That night the wind continued along with intermittent rain and became quite cold. I awoke early but was reluctant to leave my cozy little tent. We were camping in the yard of a hostel/restaurant and had the use of the kitchen and dining room for cooking and dining. I dressed in my sleeping bag but waited until the hostel doors were open to get outside. It was really necessary to have indoor facilities in this kind of weather. Plates fly, full cups skitter across tables, milk pours sideways into someone else if you give it any chance. Too much. We had a big day with 148K to travel and are leaving an hour late to give everyone a little extra rest after yesterday. The first hundred K’s we traveled east and southeast. It was really delightful to have a big tailwind to push you along. Big, but very controllable. I rode with Deb and Brian. Often we didn’t have to peddle at all. The wind just moved us along freely. Brian and I tested the strength of this force by seeing how fast we could go without pedaling at all. I hit 53K/hr and Brian was close to that as well. Very little energy was spent getting to the lunch truck. We knew, however, that once the road turned southwest at around 100K we would have problems. At best it would be a sidewind that we could control – however, turning that corner it hit us with an alarming force. The blow came directly across us from the west and wanted to throw us over into the other lane. It took tremendous effort to keep the bike under any kind of control. We were actually leaning sideways at about a 45 degree angle against the wind just to keep the bike under us. We came across a field where the soil was being lifted and which engulfed us with dust and dirt so we couldn’t see anything. Very frightening. My eyes were choked with dirt. I couldn’t clear my right eye and had to stop temporarily to try to improve my situation. The wind blew my bike shoe cleats along on the pavement and it was all I could do to bring me and the bike in my hands to a halt. After getting through that section we had no more dust storms but the sidewind made for a trying afternoon of riding. Brian was blown right across the road in front of the Bike Dreams truck as it approached him. We all struggled to keep our bikes in some kind of a straight line. Eventually the road turned slightly and we found ourselves with somewhat of a headwind. We were now moving quite slowly into it but more safely. Our destination, Villa Telhualches, was a welcome sight. It was really nice to get off he bike and into a bowl of hot soup. We celebrated a Dutch tradition after dinner. Everyone had earlier picked a name out of a hat – they then bought a gift for that person (limit of 100 Argentinian pesos) and wrote a poem about the person. These gifts were pulled out of a gunneysack one by one last night with the recipient reading the poem about them out loud. It was a lot of fun, some great limericks, and cute gifts. I received a Perito Moreno glacier shirt and a very cute poem which contains language not appropriate to include in this blog. This Dutch tradition takes place on December 6th and celebrates Santa Claus.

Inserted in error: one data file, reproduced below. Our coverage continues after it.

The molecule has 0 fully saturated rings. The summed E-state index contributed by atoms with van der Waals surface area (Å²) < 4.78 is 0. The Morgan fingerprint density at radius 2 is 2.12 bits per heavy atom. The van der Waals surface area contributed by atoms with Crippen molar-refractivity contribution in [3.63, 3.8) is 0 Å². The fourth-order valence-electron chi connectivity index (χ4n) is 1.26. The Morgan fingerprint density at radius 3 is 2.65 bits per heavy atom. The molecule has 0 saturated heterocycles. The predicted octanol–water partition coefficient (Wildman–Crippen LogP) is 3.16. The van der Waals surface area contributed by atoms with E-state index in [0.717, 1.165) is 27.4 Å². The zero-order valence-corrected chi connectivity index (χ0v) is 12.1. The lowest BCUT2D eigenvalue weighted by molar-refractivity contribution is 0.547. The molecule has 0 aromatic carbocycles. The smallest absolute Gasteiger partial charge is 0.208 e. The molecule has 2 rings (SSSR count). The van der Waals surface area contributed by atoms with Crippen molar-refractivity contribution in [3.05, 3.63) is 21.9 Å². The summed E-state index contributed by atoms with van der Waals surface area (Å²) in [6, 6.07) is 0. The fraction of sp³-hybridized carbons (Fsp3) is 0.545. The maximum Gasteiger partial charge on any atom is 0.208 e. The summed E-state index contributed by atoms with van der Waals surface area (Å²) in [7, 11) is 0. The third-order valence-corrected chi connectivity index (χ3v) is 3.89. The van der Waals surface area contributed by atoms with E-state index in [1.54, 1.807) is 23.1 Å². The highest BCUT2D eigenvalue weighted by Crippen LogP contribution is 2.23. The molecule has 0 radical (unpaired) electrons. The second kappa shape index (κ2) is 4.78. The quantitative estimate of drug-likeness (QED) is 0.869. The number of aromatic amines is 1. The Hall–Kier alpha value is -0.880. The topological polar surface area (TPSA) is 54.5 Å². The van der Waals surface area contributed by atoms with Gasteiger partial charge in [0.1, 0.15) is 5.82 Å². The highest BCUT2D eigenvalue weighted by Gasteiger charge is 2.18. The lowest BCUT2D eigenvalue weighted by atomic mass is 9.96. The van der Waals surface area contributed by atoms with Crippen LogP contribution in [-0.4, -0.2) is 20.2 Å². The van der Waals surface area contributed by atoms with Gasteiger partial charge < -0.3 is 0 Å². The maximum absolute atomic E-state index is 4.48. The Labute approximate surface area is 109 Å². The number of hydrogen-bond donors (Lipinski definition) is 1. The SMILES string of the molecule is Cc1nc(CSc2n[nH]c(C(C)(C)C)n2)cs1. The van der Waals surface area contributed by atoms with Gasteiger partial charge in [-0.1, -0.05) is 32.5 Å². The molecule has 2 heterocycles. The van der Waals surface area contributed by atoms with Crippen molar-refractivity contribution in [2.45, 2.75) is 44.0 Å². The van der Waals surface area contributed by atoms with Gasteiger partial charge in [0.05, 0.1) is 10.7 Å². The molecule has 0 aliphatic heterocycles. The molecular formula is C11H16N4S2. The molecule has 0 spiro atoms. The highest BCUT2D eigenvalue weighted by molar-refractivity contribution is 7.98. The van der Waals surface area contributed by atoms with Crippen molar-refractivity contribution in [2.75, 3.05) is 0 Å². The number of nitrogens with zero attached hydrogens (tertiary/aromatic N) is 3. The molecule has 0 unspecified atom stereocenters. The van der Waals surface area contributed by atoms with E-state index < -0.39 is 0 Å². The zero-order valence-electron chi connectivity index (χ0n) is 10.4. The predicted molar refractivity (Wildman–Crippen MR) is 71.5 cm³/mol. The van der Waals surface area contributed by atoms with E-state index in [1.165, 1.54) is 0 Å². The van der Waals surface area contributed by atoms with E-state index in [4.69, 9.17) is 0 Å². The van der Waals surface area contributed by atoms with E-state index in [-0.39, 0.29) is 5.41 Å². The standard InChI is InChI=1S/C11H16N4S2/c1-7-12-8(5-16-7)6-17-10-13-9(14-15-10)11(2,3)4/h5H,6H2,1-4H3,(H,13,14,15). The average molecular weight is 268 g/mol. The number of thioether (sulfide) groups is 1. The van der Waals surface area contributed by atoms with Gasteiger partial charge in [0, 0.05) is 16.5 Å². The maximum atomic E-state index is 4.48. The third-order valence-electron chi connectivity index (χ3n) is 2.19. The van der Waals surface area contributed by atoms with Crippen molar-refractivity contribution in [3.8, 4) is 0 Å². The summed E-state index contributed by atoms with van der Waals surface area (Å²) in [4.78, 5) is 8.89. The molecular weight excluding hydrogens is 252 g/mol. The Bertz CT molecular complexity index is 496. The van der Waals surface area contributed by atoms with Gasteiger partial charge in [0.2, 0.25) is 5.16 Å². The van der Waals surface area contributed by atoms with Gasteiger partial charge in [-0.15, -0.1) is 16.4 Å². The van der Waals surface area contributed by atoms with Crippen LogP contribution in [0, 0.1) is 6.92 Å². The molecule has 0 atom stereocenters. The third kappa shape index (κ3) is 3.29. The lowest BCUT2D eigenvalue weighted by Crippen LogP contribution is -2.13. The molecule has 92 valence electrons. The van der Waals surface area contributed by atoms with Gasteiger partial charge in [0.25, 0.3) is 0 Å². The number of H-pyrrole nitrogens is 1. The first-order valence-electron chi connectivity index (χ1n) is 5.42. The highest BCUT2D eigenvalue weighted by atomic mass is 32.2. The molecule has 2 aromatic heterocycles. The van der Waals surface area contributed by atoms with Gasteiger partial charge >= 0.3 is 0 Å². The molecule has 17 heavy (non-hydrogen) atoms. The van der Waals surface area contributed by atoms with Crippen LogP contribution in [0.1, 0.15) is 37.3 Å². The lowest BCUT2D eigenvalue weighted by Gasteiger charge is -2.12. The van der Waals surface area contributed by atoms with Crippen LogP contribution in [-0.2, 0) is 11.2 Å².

The winds subsided today and allowed us to have a pleasant ride to Punta Arenas. We all got in early for a change, I have checked in to a hotel in town as we were booked into a hostel with three and four to a room by Bike Dreams. I just wanted wi-fi that works and a little quiet to get a few things done. Including writing this blog. I’m meeting some of the gang for dinner this evening. I’m going to go to see the replica of the iconic James Cairn – the lifeboat that Shackleton sailed from Elephant Island to South Georgia in his epic journey to save the rest of his men left on Elephant Island. If I have time tomorrow I would like to take a boat out to see penguins and sea lions at one of the outer islands from this city. An indication of how far south we have come now – penguins! We have only 4 more riding days until we arrive in Ushuaia, the end of our biking adventure,